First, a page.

Click here to monitor SSC
SQLServerCentral is supported by Red Gate Software Ltd.
 
Log in  ::  Register  ::  Not logged in
 
 
 

The Scary DBA

I have twenty+ years experience in IT. That time was spent in technical support, development and database administration. I work forRed Gate Software as a Product Evangelist. I write articles for publication at SQL Server Central, Simple-Talk, PASS Book Reviews and SQL Server Standard. I have published two books, ”Understanding SQL Server Execution Plans” and “SQL Server 2008 Query Performance Tuning Distilled.” I’m one of the founding officers of the Southern New England SQL Server Users Group and its current president. I also work on part-time, short-term, off-site consulting contracts. In 2009 and 2010 I was awarded as a Microsoft SQL Server MVP. In the past I’ve been called rough, intimidating and scary. To which I usually reply, “Good.” You can contact me through grant -at- scarydba dot kom (unobfuscate as necessary).

Speaker of the Month, April 2014

I’m really enjoying picking a speaker of the month. It forces me to sit through a lot more sessions at the events I attend. I had been getting rather slack about attending sessions. It’s easy to get caught up in networking so much that you’re not taking advantage of the learning opportunities. This month we’re on to the East Coast to pick a speaker from the Boston SQL Saturday event. The talk was called, “What I Wish I Knew Before Becoming a DBA.” The speaker of the month is Mike Walsh (b|t).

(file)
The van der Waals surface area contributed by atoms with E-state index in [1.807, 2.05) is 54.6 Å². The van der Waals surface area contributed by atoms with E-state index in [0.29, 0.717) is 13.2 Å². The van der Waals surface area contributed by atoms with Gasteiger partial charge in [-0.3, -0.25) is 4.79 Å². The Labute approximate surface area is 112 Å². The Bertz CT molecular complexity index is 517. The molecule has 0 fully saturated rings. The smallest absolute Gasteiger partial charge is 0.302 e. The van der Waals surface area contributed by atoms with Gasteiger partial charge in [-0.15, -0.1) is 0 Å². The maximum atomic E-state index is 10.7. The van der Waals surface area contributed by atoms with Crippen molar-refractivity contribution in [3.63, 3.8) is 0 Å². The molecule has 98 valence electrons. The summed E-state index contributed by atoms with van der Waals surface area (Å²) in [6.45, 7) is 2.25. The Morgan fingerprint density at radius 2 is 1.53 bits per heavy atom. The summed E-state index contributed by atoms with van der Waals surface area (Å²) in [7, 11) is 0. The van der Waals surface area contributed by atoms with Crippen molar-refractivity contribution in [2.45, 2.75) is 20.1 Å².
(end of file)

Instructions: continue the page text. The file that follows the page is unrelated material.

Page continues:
Mike’s session was just a general discussion about the job of being a DBA. He didn’t get into a lot of technical detail. Instead it was like a conversation with your friends talking about personality traits, work/life balance, restore plans, all good stuff. I especially enjoyed the emphasis he placed on practicing our skills. It’s not enough to know how to do a point in time restore, you need to actually run through it a few times so that when the CEO is standing in your cube, you get it right. I also enjoyed the concept Mike put out that DBAs are advocates for the data. He suggests that a DBA should think that “developers want to mangle the data, vendors want to steal it and managers want to lose it.” I think that’s probably unnecessarily harsh, but it gets the point across. I enjoyed when Mike put little faux SQL statements on the board for a topic. It communicated the point while still being fun. Many of his slides were bare, almost Spartan, but they worked well with the general discussion format that he took.

In fact, I enjoyed the spare slides so much, that when he introduced some pictures, it felt kind of jarring and I thought it took away from the approach he had been building on pretty well. Also, maybe a few extra slides would help the situation. Sometimes Mike would get on a topic and stay there for a while, but his talk would stray a little to far afield from the topic listed on the screen. Having a few more slides might help there. Also, some of the topics tended to meander a tad. While I really did enjoy the conversational style, I think Mike would only benefit from a little tighter focus on the subjects at hand.

It was a session well worth attending. The people in there seemed to enjoy it as well. I’ve no idea where else Mike is speaking. I don’t see anything on Lanyrd or on his blog. Keep an eye out for him and check out the session, especially if you’re just getting started as a DBA.

The post Speaker of the Month, April 2014 appeared first on Home Of The Scary DBA.

Comments

Leave a comment on the original post [www.scarydba.com, opens in a new window]

Loading comments...